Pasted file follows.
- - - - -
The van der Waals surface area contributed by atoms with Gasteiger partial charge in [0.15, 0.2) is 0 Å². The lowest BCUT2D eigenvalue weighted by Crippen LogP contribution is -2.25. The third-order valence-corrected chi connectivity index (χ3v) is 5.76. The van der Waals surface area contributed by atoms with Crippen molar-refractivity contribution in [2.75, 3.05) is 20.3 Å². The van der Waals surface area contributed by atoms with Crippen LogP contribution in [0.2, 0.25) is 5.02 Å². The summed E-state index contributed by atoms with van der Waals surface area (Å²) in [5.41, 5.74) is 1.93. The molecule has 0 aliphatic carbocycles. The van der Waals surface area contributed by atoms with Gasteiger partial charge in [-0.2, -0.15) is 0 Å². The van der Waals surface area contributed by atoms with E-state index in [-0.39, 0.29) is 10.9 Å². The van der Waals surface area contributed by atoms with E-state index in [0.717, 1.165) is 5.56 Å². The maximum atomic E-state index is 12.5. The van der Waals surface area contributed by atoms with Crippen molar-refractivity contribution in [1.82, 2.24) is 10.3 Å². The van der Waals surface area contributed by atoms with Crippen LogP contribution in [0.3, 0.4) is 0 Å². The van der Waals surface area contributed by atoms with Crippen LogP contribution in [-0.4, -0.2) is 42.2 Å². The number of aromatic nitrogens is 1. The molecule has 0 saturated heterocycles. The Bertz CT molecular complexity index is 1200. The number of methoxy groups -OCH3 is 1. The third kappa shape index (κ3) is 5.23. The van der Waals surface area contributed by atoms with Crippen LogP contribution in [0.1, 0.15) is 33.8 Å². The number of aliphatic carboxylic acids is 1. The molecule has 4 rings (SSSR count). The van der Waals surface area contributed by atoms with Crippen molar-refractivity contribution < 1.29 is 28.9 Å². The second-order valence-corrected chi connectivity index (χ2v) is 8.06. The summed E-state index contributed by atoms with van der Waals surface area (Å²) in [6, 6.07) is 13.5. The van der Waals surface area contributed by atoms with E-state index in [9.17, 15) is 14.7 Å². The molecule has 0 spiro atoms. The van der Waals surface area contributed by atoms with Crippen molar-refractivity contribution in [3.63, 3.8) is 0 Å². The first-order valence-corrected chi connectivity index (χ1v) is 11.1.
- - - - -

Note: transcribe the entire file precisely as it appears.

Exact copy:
The van der Waals surface area contributed by atoms with Gasteiger partial charge in [0.15, 0.2) is 0 Å². The lowest BCUT2D eigenvalue weighted by Crippen LogP contribution is -2.25. The third-order valence-corrected chi connectivity index (χ3v) is 5.76. The van der Waals surface area contributed by atoms with Crippen molar-refractivity contribution in [2.75, 3.05) is 20.3 Å². The van der Waals surface area contributed by atoms with Crippen LogP contribution in [0.2, 0.25) is 5.02 Å². The summed E-state index contributed by atoms with van der Waals surface area (Å²) in [5.41, 5.74) is 1.93. The molecule has 0 aliphatic carbocycles. The van der Waals surface area contributed by atoms with Gasteiger partial charge in [-0.2, -0.15) is 0 Å². The van der Waals surface area contributed by atoms with E-state index in [-0.39, 0.29) is 10.9 Å². The van der Waals surface area contributed by atoms with E-state index in [0.717, 1.165) is 5.56 Å². The maximum atomic E-state index is 12.5. The van der Waals surface area contributed by atoms with Crippen molar-refractivity contribution in [1.82, 2.24) is 10.3 Å². The van der Waals surface area contributed by atoms with Crippen LogP contribution in [0.3, 0.4) is 0 Å². The van der Waals surface area contributed by atoms with Crippen LogP contribution in [-0.4, -0.2) is 42.2 Å². The number of aromatic nitrogens is 1. The molecule has 0 saturated heterocycles. The Bertz CT molecular complexity index is 1200. The number of methoxy groups -OCH3 is 1. The third kappa shape index (κ3) is 5.23. The van der Waals surface area contributed by atoms with Crippen LogP contribution in [0.1, 0.15) is 33.8 Å². The number of aliphatic carboxylic acids is 1. The molecule has 4 rings (SSSR count). The van der Waals surface area contributed by atoms with Crippen molar-refractivity contribution < 1.29 is 28.9 Å². The second-order valence-corrected chi connectivity index (χ2v) is 8.06. The summed E-state index contributed by atoms with van der Waals surface area (Å²) in [6, 6.07) is 13.5. The van der Waals surface area contributed by atoms with E-state index in [9.17, 15) is 14.7 Å². The molecule has 0 spiro atoms. The van der Waals surface area contributed by atoms with Crippen molar-refractivity contribution in [3.63, 3.8) is 0 Å². The first-order valence-corrected chi connectivity index (χ1v) is 11.1.